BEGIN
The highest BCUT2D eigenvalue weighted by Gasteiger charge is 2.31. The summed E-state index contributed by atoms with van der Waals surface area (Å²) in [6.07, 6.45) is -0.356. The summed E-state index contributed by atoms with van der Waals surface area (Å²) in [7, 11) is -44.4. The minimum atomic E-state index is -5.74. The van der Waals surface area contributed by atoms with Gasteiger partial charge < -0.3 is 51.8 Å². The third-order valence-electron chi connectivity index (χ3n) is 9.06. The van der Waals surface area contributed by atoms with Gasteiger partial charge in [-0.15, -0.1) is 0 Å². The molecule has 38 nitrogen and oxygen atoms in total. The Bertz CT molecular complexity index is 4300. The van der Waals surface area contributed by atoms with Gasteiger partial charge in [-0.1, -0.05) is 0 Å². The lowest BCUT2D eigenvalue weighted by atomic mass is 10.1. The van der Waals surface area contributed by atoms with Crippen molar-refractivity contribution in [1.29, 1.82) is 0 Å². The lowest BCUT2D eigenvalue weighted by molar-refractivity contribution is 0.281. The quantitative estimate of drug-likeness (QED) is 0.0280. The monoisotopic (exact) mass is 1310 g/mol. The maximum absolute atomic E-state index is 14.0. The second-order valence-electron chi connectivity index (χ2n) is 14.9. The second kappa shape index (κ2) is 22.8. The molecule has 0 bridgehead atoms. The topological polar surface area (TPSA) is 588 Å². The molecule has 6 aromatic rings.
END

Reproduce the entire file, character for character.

The highest BCUT2D eigenvalue weighted by Gasteiger charge is 2.31. The summed E-state index contributed by atoms with van der Waals surface area (Å²) in [6.07, 6.45) is -0.356. The summed E-state index contributed by atoms with van der Waals surface area (Å²) in [7, 11) is -44.4. The minimum atomic E-state index is -5.74. The van der Waals surface area contributed by atoms with Gasteiger partial charge < -0.3 is 51.8 Å². The third-order valence-electron chi connectivity index (χ3n) is 9.06. The van der Waals surface area contributed by atoms with Gasteiger partial charge in [-0.15, -0.1) is 0 Å². The molecule has 38 nitrogen and oxygen atoms in total. The Bertz CT molecular complexity index is 4300. The van der Waals surface area contributed by atoms with Gasteiger partial charge in [-0.1, -0.05) is 0 Å². The lowest BCUT2D eigenvalue weighted by atomic mass is 10.1. The van der Waals surface area contributed by atoms with Crippen molar-refractivity contribution in [1.29, 1.82) is 0 Å². The lowest BCUT2D eigenvalue weighted by molar-refractivity contribution is 0.281. The quantitative estimate of drug-likeness (QED) is 0.0280. The monoisotopic (exact) mass is 1310 g/mol. The maximum absolute atomic E-state index is 14.0. The second-order valence-electron chi connectivity index (χ2n) is 14.9. The second kappa shape index (κ2) is 22.8. The molecule has 0 bridgehead atoms. The topological polar surface area (TPSA) is 588 Å². The molecule has 6 aromatic rings.